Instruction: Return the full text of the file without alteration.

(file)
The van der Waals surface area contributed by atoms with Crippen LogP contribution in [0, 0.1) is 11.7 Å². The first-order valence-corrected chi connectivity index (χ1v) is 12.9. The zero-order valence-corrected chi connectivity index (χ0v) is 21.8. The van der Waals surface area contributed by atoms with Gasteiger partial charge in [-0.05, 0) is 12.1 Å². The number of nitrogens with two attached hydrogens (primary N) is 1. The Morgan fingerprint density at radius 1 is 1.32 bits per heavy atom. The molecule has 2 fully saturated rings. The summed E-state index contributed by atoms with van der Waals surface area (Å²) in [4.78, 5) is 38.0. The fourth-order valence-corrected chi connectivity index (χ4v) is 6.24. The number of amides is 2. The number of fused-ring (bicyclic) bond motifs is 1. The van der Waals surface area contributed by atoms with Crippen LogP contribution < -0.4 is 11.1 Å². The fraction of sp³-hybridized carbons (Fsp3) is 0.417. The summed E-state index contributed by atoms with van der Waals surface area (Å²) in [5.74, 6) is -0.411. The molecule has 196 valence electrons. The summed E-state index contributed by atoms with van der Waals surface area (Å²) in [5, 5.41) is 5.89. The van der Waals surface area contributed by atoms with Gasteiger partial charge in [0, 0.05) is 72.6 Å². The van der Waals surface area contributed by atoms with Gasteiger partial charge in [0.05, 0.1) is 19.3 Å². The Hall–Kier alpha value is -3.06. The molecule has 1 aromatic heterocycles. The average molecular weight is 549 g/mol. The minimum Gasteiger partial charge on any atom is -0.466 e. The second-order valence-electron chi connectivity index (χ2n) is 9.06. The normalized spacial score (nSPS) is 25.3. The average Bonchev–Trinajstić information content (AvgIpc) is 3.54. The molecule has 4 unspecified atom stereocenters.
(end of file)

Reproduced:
The van der Waals surface area contributed by atoms with Crippen LogP contribution in [0, 0.1) is 11.7 Å². The first-order valence-corrected chi connectivity index (χ1v) is 12.9. The zero-order valence-corrected chi connectivity index (χ0v) is 21.8. The van der Waals surface area contributed by atoms with Gasteiger partial charge in [-0.05, 0) is 12.1 Å². The number of nitrogens with two attached hydrogens (primary N) is 1. The Morgan fingerprint density at radius 1 is 1.32 bits per heavy atom. The molecule has 2 fully saturated rings. The summed E-state index contributed by atoms with van der Waals surface area (Å²) in [4.78, 5) is 38.0. The fourth-order valence-corrected chi connectivity index (χ4v) is 6.24. The number of amides is 2. The number of fused-ring (bicyclic) bond motifs is 1. The van der Waals surface area contributed by atoms with Crippen LogP contribution < -0.4 is 11.1 Å². The fraction of sp³-hybridized carbons (Fsp3) is 0.417. The summed E-state index contributed by atoms with van der Waals surface area (Å²) in [5.74, 6) is -0.411. The molecule has 196 valence electrons. The summed E-state index contributed by atoms with van der Waals surface area (Å²) in [5, 5.41) is 5.89. The van der Waals surface area contributed by atoms with Gasteiger partial charge in [0, 0.05) is 72.6 Å². The van der Waals surface area contributed by atoms with Gasteiger partial charge in [0.05, 0.1) is 19.3 Å². The Hall–Kier alpha value is -3.06. The molecule has 1 aromatic heterocycles. The average molecular weight is 549 g/mol. The minimum Gasteiger partial charge on any atom is -0.466 e. The second-order valence-electron chi connectivity index (χ2n) is 9.06. The normalized spacial score (nSPS) is 25.3. The average Bonchev–Trinajstić information content (AvgIpc) is 3.54. The molecule has 4 unspecified atom stereocenters.